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ERIC Number: EJ931108
Record Type: Journal
Publication Date: 2011
Pages: 15
Abstractor: As Provided
Reference Count: 40
ISSN: ISSN-0039-3541
Aaron Douglas and Hale Woodruff: African American Art Education, Gallery Work, and Expanded Pedagogy
Bey, Sharif
Studies in Art Education: A Journal of Issues and Research in Art Education, v52 n2 p112-126 2011
This analysis of archival materials discovered at Fisk and Atlanta Universities examines the teaching careers of Aaron Douglas and Hale Woodruff, two African American artists who came to prominence during the New Negro Movement in the 1920s and taught at historically Black universities in the 1930s and 1940s. These artists had a profound influence on this era of art education in the segregated South. This research specifically focuses on how Douglas and Woodruff asserted themselves and expanded learning opportunities through networks and exhibition programming that challenged racial subjugation. My findings indicate that the limitations of traditional classroom instruction disallowed their teaching content which focused upon and empowered African Americans to sustain themselves as mainstream artists in the United States. However, their influence and responsibility to a future generation of African American artists serve as pedagogical content that may instill racial pride otherwise absent in the curriculum. (Contains 2 endnotes.)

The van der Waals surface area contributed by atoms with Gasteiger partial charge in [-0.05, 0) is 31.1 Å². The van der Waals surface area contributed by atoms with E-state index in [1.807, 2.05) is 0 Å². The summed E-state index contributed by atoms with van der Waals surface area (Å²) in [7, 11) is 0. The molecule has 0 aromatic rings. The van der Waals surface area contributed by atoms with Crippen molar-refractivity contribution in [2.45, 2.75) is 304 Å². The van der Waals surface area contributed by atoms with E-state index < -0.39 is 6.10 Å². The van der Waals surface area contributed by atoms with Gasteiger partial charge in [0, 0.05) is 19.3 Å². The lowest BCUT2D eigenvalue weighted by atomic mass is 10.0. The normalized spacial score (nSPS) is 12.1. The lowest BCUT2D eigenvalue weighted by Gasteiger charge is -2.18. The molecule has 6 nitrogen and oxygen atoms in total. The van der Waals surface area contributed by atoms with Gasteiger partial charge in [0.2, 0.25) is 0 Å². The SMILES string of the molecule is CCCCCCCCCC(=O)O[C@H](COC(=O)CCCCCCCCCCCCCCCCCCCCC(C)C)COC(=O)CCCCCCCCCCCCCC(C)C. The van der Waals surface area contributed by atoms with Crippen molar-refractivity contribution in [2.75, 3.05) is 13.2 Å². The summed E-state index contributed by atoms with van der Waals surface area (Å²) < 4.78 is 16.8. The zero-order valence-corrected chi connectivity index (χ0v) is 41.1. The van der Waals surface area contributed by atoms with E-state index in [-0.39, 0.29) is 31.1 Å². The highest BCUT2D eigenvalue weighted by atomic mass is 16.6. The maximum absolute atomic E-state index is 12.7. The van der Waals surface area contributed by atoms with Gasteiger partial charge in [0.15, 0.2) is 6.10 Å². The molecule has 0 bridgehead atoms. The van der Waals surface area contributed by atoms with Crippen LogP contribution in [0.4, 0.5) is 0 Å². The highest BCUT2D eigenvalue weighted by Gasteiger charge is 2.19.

National Art Education Association. 1916 Association Drive, Reston, VA 20191. Tel: 703-860-8000; Fax: 703-860-2960; Web site:
Publication Type: Journal Articles; Reports - Evaluative
Education Level: Higher Education; Postsecondary Education
Audience: N/A
Language: English
Sponsor: N/A
Authoring Institution: N/A
Identifiers - Location: United States